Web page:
Down Your Drink is a free, web-based intervention designed to encourage heavy drinkers to adopt a healthy pattern of drinking and reduce alcohol-related harms.
Users complete an initial risk assessment on level of drinking and receive personalized feedback. If a user screens positive for risky drinking, they are then provided access to six weekly intervention modules programmed to be used consecutively, one week at a time. Modules are divided into three phases: decision making, implementing change, and relapse prevention. The website content also includes extra tools, such as an automated drinking diary, consumption calculator, online quizzes, and a non-moderated listserv for users to send personal messages about the program or provide peer support.
Link to commercial site here.
Cognitive Behavioral Therapy (CBT)
Motivational Enhancement Theory (MET)
Alcohol dependence symptoms
Mental health symptoms
Young Adults (18-30)
Internet-based interactive health intervention for the promotion of sensible drinking: Patterns of use and potential impact on members of the general public.
Linke SB, Murray E, Butler C, Wallace P. Internet-based interactive health intervention for the promotion of sensible drinking: Patterns of use and potential impact on members of the general public. Journal of Medical Internet Research 2007; 9: e10. PMCID: PMC1874715.
Summary: This article describes a pragmatic cohort study of the first 10,000 people registered to use the Down Your Drink website. Visitors to the Down Your Drink homepage who provided alcohol consumption data were screened for risky drinking using the Fast Alcohol Screening Test. Any visitor who scored above the cutoff point for risky drinking was directed to the program.
Website usage was tracked for 6 weeks. Results showed that Down Your Drink had a high attrition rate. Only 1,654 (16.5%) of the original 10,000 registrants completed the 6-week program. Of the program completers, 57% completed outcome questionnaires. Individuals were more likely to complete the program if they were female, married, at less risk for alcohol dependence, or if they did not have children. Outcome data indicated that alcohol dependency scores and alcohol-related harms were significantly reduced from baseline to program completion for both men and women. Mental health symptoms were also significantly lower by the end of the program period, across four areas of functioning.
Take Away: The Down Your Drink online intervention may be useful in reducing dependence symptoms and alcohol-related harm, but has a high attrition rate. Randomized controlled trials are needed to determine the impact of the program.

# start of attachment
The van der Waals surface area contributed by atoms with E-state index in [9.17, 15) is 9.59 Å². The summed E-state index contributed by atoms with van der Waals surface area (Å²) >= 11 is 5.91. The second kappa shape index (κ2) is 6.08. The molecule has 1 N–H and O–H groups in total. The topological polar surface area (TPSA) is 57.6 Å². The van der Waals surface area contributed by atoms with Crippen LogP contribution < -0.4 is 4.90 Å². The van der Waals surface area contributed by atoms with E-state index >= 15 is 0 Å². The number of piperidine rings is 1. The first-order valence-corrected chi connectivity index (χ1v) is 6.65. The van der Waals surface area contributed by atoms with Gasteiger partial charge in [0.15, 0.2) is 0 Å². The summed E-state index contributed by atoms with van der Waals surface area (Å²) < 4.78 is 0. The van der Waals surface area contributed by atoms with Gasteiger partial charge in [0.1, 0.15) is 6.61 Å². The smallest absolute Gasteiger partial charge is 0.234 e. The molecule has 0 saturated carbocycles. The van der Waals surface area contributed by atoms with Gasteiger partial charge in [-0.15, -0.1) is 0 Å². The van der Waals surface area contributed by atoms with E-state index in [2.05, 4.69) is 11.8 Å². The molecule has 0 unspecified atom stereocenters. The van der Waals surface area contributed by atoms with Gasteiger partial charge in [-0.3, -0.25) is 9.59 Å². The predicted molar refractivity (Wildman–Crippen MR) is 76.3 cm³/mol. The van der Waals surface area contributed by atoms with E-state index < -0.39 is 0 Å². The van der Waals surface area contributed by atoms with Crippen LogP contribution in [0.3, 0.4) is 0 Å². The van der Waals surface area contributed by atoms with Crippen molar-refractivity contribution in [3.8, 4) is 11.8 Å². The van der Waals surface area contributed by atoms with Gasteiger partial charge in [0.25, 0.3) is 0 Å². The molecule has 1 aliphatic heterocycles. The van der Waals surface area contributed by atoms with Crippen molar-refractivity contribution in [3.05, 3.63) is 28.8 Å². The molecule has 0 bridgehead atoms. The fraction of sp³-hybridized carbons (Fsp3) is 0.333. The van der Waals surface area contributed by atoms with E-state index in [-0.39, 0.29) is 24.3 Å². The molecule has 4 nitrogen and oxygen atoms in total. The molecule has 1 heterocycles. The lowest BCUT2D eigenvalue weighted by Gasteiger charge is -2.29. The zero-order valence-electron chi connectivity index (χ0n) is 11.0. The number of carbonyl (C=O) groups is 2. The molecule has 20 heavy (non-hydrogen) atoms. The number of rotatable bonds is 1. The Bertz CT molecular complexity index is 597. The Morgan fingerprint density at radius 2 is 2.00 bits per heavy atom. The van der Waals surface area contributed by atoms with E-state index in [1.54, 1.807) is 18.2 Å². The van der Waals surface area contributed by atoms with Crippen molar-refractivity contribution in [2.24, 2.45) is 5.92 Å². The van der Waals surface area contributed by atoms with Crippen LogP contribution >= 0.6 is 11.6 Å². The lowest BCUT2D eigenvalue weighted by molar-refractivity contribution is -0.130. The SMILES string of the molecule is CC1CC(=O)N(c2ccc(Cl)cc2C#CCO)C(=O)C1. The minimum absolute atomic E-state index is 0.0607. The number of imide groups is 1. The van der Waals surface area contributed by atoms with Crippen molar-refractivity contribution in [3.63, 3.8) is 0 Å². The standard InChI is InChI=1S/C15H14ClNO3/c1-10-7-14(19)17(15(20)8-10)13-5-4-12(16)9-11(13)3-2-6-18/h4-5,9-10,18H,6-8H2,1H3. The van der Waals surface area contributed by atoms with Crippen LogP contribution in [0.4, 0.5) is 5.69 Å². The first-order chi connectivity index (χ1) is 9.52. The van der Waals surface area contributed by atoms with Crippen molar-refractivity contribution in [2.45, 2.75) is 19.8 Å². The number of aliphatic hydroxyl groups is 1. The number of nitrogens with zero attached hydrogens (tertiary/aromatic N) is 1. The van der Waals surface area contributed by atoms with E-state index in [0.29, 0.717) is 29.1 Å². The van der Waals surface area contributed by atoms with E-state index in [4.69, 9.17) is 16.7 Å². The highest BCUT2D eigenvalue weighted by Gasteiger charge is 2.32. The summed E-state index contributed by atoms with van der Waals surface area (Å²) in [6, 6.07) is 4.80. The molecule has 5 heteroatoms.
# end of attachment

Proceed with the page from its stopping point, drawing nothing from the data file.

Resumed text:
On-line randomized controlled trial of an internet based psychologically enhanced intervention for people with hazardous alcohol consumption.
Summary: To further examine the effectiveness of the Down Your Drink program, this study examined the results of a blinded randomized controlled trial. Consenting visitors to the Down Your Drink website were screened for risky drinking using the Alcohol Use Disorders Identification Test (AUDIT-C). Any visitors screening positive for risky drinking were randomly assigned to complete the Down Your Drink program or a comparator. The comparator consisted of an online, text-based informational website on alcohol-related harms. This comparator was not interactive, and participants had no access to any additional tools, like the quizzes or consumption calculator. Despite this, the Down Your Drink program and the comparator were both located on the Down Your Drink website so participants were unaware of their group assignment. Alcohol use was assessed using online questionnaires at 1 month, 3 month, and 12 month follow-ups. Participants getting Down Your Drink and the comparator had equivalent reductions in alcohol consumption, drinking days, and binge drinking occasions at all follow-ups. Both groups had significant increases in self-efficacy. Overall, no differences were detected between groups.
Take Away: The Down Your Drink program does not reduce alcohol use more than a text-based, informational website.